The addition of cars to the Road Respect Tour illustrates a good point – whether riding or driving, it’s important to show respect by obeying the rules of the road.
Clyde Stauffer with the Road Respect Tour gives an interview at a press event. Stauffer helped organize the tour and is one of 30 experience cyclists who will ride over 500 miles in six days to share an important safety message.
Road Respect Tour participants are traveling around the state and seeking to be a positive influence on people who ride and drive. This year, cyclists have been joined by motorists driving replica Shelby Cobras. Some of the Rallies on the Road Respect Tour will feature mini car shows.
While the tour involves bikes and cars, there’s really one group – people. More and more Americans ride and drive for work and for fun. All people deserve to be shown respect, whatever the chosen transportation mode. “That way, everybody wins,” said Col. Daniel Fuhr of the Utah Highway Patrol.
It’s about saving lives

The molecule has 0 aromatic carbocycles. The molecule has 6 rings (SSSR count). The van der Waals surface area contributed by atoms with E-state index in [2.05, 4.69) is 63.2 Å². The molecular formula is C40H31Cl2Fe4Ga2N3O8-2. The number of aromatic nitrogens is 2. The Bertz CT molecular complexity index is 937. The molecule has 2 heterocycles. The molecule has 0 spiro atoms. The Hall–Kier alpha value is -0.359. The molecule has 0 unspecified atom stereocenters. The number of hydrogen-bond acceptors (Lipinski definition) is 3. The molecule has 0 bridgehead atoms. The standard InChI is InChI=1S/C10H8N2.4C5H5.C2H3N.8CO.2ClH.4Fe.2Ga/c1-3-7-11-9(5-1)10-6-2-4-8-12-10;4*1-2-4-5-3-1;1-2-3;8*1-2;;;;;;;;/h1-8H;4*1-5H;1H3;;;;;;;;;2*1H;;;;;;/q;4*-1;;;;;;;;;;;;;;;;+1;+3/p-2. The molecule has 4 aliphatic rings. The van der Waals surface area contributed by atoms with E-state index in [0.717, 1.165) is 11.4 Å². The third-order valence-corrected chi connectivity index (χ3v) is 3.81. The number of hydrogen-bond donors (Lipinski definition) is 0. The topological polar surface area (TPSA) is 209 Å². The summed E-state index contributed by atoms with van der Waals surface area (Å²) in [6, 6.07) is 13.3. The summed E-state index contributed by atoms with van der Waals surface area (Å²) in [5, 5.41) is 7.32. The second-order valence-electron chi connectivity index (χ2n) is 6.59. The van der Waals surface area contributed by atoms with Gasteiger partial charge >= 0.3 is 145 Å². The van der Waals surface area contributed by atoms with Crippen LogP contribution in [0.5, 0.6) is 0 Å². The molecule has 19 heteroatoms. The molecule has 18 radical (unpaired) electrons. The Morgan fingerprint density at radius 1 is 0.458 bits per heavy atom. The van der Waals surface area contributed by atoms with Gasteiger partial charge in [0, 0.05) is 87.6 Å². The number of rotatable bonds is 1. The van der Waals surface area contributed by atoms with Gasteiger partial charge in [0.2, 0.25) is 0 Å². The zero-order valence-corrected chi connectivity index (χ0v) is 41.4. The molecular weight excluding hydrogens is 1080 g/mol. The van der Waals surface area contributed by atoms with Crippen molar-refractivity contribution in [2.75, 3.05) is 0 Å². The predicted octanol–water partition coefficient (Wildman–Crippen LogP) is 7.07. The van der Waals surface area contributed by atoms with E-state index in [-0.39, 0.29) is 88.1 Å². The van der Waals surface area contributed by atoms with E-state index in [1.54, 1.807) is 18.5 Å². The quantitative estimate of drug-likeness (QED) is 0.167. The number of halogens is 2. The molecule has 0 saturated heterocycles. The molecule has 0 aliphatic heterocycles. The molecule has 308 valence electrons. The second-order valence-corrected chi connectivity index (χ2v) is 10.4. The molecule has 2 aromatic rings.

Like many Utahns, Fuhr owns a car and a bicycle and uses both for transportation and recreation. He explained his approach to safe riding and driving at a kick-off event on Sunday, June 3. When riding or driving people need to “have respect for one another,” he explained.
Motorists driving Shelby Cobra replicas have joined the 2012 Road Respect Tour.
When riding, people need to pay attention, listen to the sounds of the roadway and look out for hazards like pot holes or debris. He urged cyclists to avoid distractions like listening to music.
When driving, people need to give cyclists adequate time to get through an intersection or make a turn, explained Fuhr. Be careful when approaching and never honk, which startles people on bikes.
Fuhr believes it’s important that all road users understand that people who ride and people who drive have the same rights and responsibilities– and without respect “tragedy will occur.”
When you ride:
Your bicycle is considered a vehicle and you have the same rights, rules and responsibilities riding as when you are driving.
Ride like you would drive – communicate with other road users by being predictable. Always make eye contact and signal your intentions prior to turning right, turning left, changing lanes or coming to a stop. Avoid swerving, riding against traffic or ignoring traffic signals and signs.
When you drive:
Watch for bicycles, motorcycles and children in traffic. They are smaller and harder to see than cars or trucks.
Don’t underestimate the speed of a bicyclist. Many cyclists can easily travel at 25-30 miles per hour. Do not pass a bicyclist on a narrow two-lane road when oncoming traffic is near.